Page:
Welcome back to Puck Drop: NHL Preview 2013-14, where our hockey department gives you a detailed look at each team from around the NHL leading to the start of this hockey season. Check back often as new teams are added to our Puck Drop page. Today we take a look at the 2013-14 St. Louis Blues.
The St. Louis Blues started off the 48-game season rather slowly. Starting goaltender Jaroslav Halak battled injury problems the whole year while backup Brian Elliott was underperforming.
Coach Ken Hitchcock decided to seek help from their American Hockey League affiliate the Peoria Rivermen. 23-year-old Jake Allen helped solidify the Blues in net and showed the NHL what he was capable of by going 9-4 with a .904 save percentage.
Elliott later bounced back from his conditioning stint to lead the blues to their second straight playoff appearance while Halak was now the number two in goal.
The Blues failed to defend their Central Division title but managed to finish fourth in the Western Conference. It was there were they were matched up against the team that had swept them in the 2012 playoffs, the Los Angeles Kings.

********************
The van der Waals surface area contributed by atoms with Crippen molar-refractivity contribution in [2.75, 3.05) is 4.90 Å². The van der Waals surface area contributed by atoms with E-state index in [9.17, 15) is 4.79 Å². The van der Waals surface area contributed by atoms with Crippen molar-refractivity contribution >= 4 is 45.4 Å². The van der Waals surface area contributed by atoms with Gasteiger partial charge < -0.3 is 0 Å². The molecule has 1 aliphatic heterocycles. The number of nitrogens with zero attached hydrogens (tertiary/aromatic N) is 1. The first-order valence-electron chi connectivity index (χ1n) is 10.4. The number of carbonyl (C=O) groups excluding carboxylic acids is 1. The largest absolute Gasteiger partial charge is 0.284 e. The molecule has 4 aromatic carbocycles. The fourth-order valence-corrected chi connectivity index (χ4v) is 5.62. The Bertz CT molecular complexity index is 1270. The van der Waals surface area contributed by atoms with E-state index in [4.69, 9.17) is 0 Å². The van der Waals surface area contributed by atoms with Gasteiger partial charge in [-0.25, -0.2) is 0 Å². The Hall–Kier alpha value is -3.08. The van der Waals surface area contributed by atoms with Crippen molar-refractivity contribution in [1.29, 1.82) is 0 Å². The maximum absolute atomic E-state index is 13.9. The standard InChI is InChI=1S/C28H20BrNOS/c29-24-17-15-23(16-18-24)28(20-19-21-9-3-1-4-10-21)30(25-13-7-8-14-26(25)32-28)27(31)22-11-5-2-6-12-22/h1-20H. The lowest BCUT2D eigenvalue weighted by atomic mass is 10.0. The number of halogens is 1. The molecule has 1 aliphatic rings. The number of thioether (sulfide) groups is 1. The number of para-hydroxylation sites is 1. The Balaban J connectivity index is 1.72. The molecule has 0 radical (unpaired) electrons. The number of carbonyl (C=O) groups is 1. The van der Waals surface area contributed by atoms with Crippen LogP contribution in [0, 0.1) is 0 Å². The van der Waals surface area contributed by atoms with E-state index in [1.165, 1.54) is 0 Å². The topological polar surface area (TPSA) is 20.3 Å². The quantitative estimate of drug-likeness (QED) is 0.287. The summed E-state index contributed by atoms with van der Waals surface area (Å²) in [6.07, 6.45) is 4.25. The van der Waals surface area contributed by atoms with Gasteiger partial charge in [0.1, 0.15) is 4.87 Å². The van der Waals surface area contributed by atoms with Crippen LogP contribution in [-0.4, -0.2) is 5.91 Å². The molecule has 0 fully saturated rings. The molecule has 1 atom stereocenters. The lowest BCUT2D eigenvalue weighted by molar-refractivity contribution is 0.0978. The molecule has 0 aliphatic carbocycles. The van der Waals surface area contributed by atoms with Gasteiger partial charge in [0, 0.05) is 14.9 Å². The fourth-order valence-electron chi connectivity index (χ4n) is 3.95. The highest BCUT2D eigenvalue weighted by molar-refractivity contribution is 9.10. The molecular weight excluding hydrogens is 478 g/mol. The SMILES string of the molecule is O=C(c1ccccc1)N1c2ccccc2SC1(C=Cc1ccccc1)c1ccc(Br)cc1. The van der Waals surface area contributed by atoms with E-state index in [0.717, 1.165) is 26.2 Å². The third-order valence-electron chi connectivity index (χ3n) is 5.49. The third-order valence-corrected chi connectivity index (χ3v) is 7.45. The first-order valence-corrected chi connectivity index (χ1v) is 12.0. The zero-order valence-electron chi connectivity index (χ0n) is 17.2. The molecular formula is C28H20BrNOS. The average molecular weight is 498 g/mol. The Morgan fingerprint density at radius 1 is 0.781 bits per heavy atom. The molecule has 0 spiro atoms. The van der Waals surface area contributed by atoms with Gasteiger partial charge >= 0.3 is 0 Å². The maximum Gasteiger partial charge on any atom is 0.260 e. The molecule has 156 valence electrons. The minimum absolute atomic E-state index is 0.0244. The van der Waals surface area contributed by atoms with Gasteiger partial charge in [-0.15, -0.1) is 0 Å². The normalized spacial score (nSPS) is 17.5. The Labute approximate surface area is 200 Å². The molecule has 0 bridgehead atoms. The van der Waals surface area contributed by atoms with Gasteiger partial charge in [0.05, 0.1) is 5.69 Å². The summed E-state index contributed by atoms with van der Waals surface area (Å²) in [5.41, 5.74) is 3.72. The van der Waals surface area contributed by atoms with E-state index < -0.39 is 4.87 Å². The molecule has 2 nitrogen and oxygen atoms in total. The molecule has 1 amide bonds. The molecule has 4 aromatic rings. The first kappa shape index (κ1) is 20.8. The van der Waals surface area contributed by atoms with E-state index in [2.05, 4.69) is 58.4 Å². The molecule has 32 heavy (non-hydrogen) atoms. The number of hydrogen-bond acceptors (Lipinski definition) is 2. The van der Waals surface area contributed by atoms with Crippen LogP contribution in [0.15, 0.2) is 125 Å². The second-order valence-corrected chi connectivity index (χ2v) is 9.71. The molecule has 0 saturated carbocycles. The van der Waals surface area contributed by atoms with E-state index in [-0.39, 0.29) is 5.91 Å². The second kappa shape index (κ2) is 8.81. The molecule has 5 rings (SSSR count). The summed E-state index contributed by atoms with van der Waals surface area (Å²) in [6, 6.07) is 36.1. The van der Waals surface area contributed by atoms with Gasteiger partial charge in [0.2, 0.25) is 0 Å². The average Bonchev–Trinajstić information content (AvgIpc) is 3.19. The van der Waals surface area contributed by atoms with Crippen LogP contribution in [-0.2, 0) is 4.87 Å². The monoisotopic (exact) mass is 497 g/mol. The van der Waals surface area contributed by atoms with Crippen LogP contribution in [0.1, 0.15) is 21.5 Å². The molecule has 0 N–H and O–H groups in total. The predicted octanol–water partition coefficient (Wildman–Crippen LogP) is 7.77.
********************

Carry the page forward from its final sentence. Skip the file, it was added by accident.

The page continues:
Although the Kings had beaten the Blues in nine straight contests, St. Louis took the first two games of the series at home. St. Louis was in control. In a quick turn of events that Blues fans are all too familiar with, L.A. was victorious in four consecutive games. Once again, the Blues had suffered a quick playoff exit, which led General Manager Doug Armstrong to re-evaluate his roster in the offseason.
In the start of the offseason, St. Louis was surprised when forward Andy McDonald announced his retirement. The 35-year-old had battled concussions problems throughout his career, suffering five. Scott Nichol, 38, also retired and joined the Nashville Predators as the team’s director of player development.
With plenty of forwards on the wing, the Blues looked for help up the middle through free agency. Centers Keith Aucoin, Alexandre Bolduc, and Maxim Lapierre were signed. While Bolduc and Aucoin provide depth, Lapierre adds to an element St. Louis is already well-known for: grit and aggression. During his stints with Montreal, Anaheim, and Vancouver, “Lappy” was a constant agitator that loved to terrorize his opponents. He will fit right in with Ken Hitchcock’s style of play.